There was a time when the pace of fashion was 90-180 days before the likes of Zara, H&M, Uniqlo, Gap, Primark, Mango and Topshop took the game to a different level as turnaround time was cut down drastically to weeks from months. But as more new players like Boohoo, Asos, Shein and Missguided joined the bandwagon, fashion became ultrafast!
From months to weeks to days, that’s the pace fashion has acquired over time!
There was a time when a period of 90-180 days was more of a norm before the likes of Zara, H&M, Uniqlo, Gap, Primark, Mango and Topshop took the game to a different level as turnaround time was cut down drastically to weeks from months.
For many millennials, early 2000s conjure up the memories of the craze created by names like H&M, Zara, American Apparel, Forever 21 and Abercrombie & Fitch as they got new styles ready for sale just in matter of weeks.
That was fast fashion for us all.
But as more new players of the likes of Boohoo, Asos, Shein and Missguided joined the bandwagon, fashion became ultrafast!
“If fast fashion for the past few decades has been characterised by low prices, high volume, and relentless pace, then the new wave of ultrafast fashion brands is pushing those three criteria to their absolute extreme…”, says journalist Lauren Bravo, author of the essential handbook How To Break Up With Fast Fashion, which calls for a slower and saner approach to shopping, while adding, “We have reached the point where clothing is now essentially being sold as a ‘Fast Moving Consumer Good’, in the same category as snack foods, fizzy drinks, toothpaste — as something entirely disposable, to be consumed once and then thrown away.”
But with clothes, throwing away is not an option for sure!
For the uninitiated, ultrafast fashion retailers have no bricks-and-mortar stores as they keep their operations entirely online, where their overhead costs are low and impulse purchases are instantaneous.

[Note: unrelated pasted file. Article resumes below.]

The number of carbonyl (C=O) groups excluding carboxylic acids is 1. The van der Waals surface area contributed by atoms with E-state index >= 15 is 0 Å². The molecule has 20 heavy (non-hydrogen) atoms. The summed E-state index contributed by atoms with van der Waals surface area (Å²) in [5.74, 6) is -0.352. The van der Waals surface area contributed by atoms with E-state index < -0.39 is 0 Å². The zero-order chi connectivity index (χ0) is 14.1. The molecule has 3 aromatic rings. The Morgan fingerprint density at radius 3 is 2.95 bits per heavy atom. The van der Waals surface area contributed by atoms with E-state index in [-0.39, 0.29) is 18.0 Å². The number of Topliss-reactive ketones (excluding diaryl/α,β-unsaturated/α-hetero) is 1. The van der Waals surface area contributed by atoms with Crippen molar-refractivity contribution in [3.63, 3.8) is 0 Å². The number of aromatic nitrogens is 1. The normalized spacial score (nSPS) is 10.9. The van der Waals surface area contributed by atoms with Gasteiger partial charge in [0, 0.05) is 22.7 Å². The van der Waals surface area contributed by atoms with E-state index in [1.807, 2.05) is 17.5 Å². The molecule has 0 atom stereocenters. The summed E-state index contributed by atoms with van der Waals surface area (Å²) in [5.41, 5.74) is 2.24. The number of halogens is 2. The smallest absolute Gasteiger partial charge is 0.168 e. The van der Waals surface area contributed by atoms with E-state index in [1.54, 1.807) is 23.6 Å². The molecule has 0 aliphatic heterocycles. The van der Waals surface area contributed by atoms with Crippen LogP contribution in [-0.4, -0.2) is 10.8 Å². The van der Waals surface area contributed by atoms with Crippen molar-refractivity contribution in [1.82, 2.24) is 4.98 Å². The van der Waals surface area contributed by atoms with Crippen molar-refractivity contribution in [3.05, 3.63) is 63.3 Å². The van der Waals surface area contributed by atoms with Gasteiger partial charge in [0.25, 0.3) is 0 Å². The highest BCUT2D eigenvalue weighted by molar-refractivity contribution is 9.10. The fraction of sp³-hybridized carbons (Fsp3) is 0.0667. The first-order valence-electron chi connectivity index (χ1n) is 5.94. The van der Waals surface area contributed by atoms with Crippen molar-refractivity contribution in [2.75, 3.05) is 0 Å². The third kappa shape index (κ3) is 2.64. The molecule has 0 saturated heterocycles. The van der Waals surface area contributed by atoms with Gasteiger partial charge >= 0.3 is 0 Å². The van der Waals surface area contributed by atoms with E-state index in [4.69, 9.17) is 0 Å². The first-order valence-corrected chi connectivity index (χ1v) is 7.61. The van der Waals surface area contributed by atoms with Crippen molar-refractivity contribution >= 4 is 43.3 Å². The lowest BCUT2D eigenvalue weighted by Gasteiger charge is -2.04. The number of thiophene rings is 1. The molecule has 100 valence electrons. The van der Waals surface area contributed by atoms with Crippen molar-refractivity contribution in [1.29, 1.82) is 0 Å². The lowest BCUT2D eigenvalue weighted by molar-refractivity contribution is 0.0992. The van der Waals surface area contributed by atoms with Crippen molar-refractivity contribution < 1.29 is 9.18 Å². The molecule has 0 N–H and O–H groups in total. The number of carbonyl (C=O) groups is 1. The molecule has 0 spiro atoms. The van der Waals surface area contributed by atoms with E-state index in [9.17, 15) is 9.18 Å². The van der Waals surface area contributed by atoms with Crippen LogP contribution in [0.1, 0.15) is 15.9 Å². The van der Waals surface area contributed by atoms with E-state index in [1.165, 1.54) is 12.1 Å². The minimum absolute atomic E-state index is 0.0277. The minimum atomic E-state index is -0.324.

The clothes don’t come from nowhere and ultrafast fashion brings with it steep environmental costs.
The fashion industry is the second-largest industrial polluter, accounting for 10 per cent of global pollution, ranking higher than emissions from air travel! When factoring in the entire lifecycle of a garment, from manufacturing to transportation to, ultimately, ending up in landfill, in total, 1.2 billion tonnes of carbon emissions are released by the fashion industry every year.
Not only is the carbon footprint of the fashion industry influenced by the amount of waste sent to landfill, CO2 emissions during the manufacturing and transportation processes also contribute to the industry’s huge carbon footprints.
As per a report by McKinsey, the industry is set to overshoot its target by almost twofold, with emissions of 2.1 billion metric tonnes of CO2 equivalent in 2030, unless it adopts additional abatement actions.
Part of the emission will be due to increase in fashion apparel consumption with ultrafast fashion at its core.
WATER, ONE OF THE BIGGEST VICTIMS!
The fashion industry is a major consumer of water. Huge quantity of freshwater is used up for the dyeing and finishing process.
As reference, it can take up to 200 tonnes of freshwater per ton of dyed fabric (20 per cent of industrial water pollution comes from textile treatment and dyes; 200,000 tonnes of dyes are lost to effluents every year).
As per reports, every year, fashion industry uses around 1.5 trillion litres of water even as 2.6 per cent of the global freshwater is used to produce cotton alone (20,000 litres of water is needed to produce just 1kg of cotton), not to mention water contamination owing to rampant use of fertilizers in cotton production, which pollutes runoff water and evaporation water.
Considering 750 million people globally do not have access to drinking water, such wastage and pollution of water experts feel is completely uncalled for, not to mention the mindless use of chemicals, used significantly during dyeing, bleaching, fibre production, and wet processing of each of our garments.